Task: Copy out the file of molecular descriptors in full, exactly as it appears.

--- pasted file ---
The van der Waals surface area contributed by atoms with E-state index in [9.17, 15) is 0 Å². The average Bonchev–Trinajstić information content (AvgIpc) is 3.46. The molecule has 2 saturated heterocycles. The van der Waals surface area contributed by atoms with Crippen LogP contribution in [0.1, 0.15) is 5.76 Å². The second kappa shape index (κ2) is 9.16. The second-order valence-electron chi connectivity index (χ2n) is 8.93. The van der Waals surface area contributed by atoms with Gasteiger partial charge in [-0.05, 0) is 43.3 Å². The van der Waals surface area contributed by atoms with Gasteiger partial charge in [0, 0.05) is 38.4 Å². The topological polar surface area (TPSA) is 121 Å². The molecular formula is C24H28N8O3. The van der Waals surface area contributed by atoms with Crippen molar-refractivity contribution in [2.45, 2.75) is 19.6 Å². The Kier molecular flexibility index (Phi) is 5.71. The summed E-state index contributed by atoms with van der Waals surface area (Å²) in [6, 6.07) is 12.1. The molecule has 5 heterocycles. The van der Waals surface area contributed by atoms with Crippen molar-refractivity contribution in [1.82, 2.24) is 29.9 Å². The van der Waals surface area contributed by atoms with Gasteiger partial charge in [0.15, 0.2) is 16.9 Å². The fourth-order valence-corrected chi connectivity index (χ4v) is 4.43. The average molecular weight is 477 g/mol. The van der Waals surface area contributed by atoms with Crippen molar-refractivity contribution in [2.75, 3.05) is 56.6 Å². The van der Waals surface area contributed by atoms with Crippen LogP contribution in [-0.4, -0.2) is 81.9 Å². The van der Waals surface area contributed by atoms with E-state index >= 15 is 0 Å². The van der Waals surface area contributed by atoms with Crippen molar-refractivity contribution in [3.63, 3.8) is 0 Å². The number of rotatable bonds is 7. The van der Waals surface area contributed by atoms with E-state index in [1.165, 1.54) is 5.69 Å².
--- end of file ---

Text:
The van der Waals surface area contributed by atoms with E-state index in [9.17, 15) is 0 Å². The average Bonchev–Trinajstić information content (AvgIpc) is 3.46. The molecule has 2 saturated heterocycles. The van der Waals surface area contributed by atoms with Crippen LogP contribution in [0.1, 0.15) is 5.76 Å². The second kappa shape index (κ2) is 9.16. The second-order valence-electron chi connectivity index (χ2n) is 8.93. The van der Waals surface area contributed by atoms with Gasteiger partial charge in [-0.05, 0) is 43.3 Å². The van der Waals surface area contributed by atoms with Gasteiger partial charge in [0, 0.05) is 38.4 Å². The topological polar surface area (TPSA) is 121 Å². The molecular formula is C24H28N8O3. The van der Waals surface area contributed by atoms with Crippen molar-refractivity contribution in [2.45, 2.75) is 19.6 Å². The Kier molecular flexibility index (Phi) is 5.71. The summed E-state index contributed by atoms with van der Waals surface area (Å²) in [6, 6.07) is 12.1. The molecule has 5 heterocycles. The van der Waals surface area contributed by atoms with Crippen molar-refractivity contribution in [1.82, 2.24) is 29.9 Å². The van der Waals surface area contributed by atoms with Gasteiger partial charge in [0.15, 0.2) is 16.9 Å². The fourth-order valence-corrected chi connectivity index (χ4v) is 4.43. The average molecular weight is 477 g/mol. The van der Waals surface area contributed by atoms with Crippen molar-refractivity contribution in [2.75, 3.05) is 56.6 Å². The van der Waals surface area contributed by atoms with Crippen LogP contribution in [-0.4, -0.2) is 81.9 Å². The van der Waals surface area contributed by atoms with E-state index >= 15 is 0 Å². The van der Waals surface area contributed by atoms with Crippen molar-refractivity contribution in [3.63, 3.8) is 0 Å². The number of rotatable bonds is 7. The van der Waals surface area contributed by atoms with E-state index in [1.165, 1.54) is 5.69 Å².